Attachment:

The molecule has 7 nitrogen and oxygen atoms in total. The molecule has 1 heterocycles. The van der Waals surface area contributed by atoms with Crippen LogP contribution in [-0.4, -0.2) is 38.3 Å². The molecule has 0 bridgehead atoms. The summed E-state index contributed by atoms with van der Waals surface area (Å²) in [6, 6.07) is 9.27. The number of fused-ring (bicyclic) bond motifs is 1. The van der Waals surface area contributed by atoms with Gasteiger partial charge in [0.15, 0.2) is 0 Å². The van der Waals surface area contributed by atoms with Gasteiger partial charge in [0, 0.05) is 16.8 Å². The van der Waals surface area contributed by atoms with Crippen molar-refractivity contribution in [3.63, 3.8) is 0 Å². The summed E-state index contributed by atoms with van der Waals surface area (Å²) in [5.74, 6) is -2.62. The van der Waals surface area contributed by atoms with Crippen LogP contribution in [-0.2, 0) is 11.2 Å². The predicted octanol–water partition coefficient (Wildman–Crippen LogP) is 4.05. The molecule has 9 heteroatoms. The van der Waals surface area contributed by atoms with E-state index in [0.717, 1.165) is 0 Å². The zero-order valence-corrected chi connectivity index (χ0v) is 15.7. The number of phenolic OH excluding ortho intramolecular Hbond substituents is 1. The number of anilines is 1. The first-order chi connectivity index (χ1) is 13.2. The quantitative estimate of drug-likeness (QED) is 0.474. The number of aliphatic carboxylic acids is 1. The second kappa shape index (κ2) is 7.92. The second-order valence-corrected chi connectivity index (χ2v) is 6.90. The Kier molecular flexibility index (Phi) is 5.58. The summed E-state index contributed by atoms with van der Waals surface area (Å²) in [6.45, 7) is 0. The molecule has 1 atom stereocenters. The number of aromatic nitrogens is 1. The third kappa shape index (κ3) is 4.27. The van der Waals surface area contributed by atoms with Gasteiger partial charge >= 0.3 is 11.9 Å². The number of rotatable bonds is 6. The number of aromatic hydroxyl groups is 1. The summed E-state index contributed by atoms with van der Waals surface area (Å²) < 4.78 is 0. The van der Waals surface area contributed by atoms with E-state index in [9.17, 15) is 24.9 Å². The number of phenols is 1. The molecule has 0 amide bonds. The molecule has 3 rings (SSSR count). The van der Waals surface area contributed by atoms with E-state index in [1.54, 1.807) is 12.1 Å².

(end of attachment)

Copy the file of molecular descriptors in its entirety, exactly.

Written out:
The molecule has 7 nitrogen and oxygen atoms in total. The molecule has 1 heterocycles. The van der Waals surface area contributed by atoms with Crippen LogP contribution in [-0.4, -0.2) is 38.3 Å². The molecule has 0 bridgehead atoms. The summed E-state index contributed by atoms with van der Waals surface area (Å²) in [6, 6.07) is 9.27. The number of fused-ring (bicyclic) bond motifs is 1. The van der Waals surface area contributed by atoms with Gasteiger partial charge in [0.15, 0.2) is 0 Å². The van der Waals surface area contributed by atoms with Gasteiger partial charge in [0, 0.05) is 16.8 Å². The van der Waals surface area contributed by atoms with Crippen molar-refractivity contribution in [3.63, 3.8) is 0 Å². The summed E-state index contributed by atoms with van der Waals surface area (Å²) in [5.74, 6) is -2.62. The van der Waals surface area contributed by atoms with Crippen LogP contribution in [-0.2, 0) is 11.2 Å². The predicted octanol–water partition coefficient (Wildman–Crippen LogP) is 4.05. The molecule has 9 heteroatoms. The van der Waals surface area contributed by atoms with E-state index in [0.717, 1.165) is 0 Å². The zero-order valence-corrected chi connectivity index (χ0v) is 15.7. The number of phenolic OH excluding ortho intramolecular Hbond substituents is 1. The number of anilines is 1. The first-order chi connectivity index (χ1) is 13.2. The quantitative estimate of drug-likeness (QED) is 0.474. The number of aliphatic carboxylic acids is 1. The second kappa shape index (κ2) is 7.92. The second-order valence-corrected chi connectivity index (χ2v) is 6.90. The Kier molecular flexibility index (Phi) is 5.58. The summed E-state index contributed by atoms with van der Waals surface area (Å²) in [6.45, 7) is 0. The molecule has 1 atom stereocenters. The number of aromatic nitrogens is 1. The third kappa shape index (κ3) is 4.27. The van der Waals surface area contributed by atoms with Gasteiger partial charge >= 0.3 is 11.9 Å². The number of rotatable bonds is 6. The number of aromatic hydroxyl groups is 1. The summed E-state index contributed by atoms with van der Waals surface area (Å²) < 4.78 is 0. The van der Waals surface area contributed by atoms with E-state index in [9.17, 15) is 24.9 Å². The number of phenols is 1. The molecule has 0 amide bonds. The molecule has 3 rings (SSSR count). The van der Waals surface area contributed by atoms with E-state index in [1.54, 1.807) is 12.1 Å².